The Good Thing about Bad Reviews
Bad reviews really shouldn’t get such a bad rep. Reevoo, a social commerce company, recently ran a study and found that 68% of consumers were more trusting of a company’s reviews if both positive and negative reviews were displayed...
Bad reviews really shouldn’t get such a bad rep.
Reevoo, a social commerce company, recently ran a study and found that 68% of consumers were more trusting of a company’s reviews if both positive and negative reviews were displayed.
This creates an interesting dilemma because most business owners are very concerned when it comes to negative reviews. While reviews should still be carefully managed, they found that a few negative reviews can actually increase conversion rates by as much as 67%.
Surprisingly, the secret to optimizing your sales may be found in an imperfect star rating. Based on research from Northwestern University, consumers are more likely to make a purchase if a product has a rating between 4.2 and 4.5 stars. As you approach a perfect 5-star rating, the likelihood of purchase can actually decline, because consumers start to become concerned that the reviews may be “too good to be true”. In fact, 95% of consumers assume fake reviews if there are no negative ratings.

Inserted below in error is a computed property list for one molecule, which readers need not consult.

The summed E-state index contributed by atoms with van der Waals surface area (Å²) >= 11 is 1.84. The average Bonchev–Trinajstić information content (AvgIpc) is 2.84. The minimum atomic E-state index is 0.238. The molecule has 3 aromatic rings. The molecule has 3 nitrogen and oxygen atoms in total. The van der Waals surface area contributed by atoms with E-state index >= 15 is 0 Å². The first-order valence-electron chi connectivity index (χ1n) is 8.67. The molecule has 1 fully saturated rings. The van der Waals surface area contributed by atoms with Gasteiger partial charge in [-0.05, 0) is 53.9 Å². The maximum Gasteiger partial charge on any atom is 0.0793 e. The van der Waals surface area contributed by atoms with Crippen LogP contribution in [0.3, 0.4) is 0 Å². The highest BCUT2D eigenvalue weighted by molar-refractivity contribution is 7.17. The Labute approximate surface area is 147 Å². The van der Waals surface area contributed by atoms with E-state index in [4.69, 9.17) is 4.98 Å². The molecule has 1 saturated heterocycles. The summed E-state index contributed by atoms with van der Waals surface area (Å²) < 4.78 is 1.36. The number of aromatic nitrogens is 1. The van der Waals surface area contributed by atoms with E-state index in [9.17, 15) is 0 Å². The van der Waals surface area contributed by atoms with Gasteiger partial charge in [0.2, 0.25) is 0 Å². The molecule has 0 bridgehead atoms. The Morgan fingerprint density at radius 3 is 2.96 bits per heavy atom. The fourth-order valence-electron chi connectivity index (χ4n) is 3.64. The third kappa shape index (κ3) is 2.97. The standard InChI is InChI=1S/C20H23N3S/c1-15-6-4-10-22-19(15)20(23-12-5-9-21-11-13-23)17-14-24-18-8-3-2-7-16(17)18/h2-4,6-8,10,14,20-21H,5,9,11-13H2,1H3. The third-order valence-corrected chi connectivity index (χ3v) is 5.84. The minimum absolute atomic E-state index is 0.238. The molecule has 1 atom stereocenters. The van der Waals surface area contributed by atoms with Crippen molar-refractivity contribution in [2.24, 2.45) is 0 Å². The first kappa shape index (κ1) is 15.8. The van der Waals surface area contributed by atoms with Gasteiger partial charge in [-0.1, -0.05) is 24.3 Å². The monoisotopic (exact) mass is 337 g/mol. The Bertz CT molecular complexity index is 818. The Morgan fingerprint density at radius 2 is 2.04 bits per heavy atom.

Trust isn’t the only factor increased by negative reviews. Engagement also increases significantly when negative feedback is available. Consumers looking for negative reviews spend up to 26 minutes on a website while other consumers only spend 4.6 minutes.
Why Are Consumers Reading Bad Reviews, and How Can It Help Me?
There are actually two very compelling reasons why consumers actively look for and read negative reviews, and both of them can work directly in your favor:
1. To discover any common issues with a product or the company selling the product. If consumers know what to expect and how to potentially avoid or deal with any problems that they might find, then the fear of the unknown no longer becomes an issue for them. They simply want to get a balanced perspective. Consumers inherently know that it’s highly unlikely that any company or product is going to be perfect, and reading negative feedback helps them effectively manage their expectations.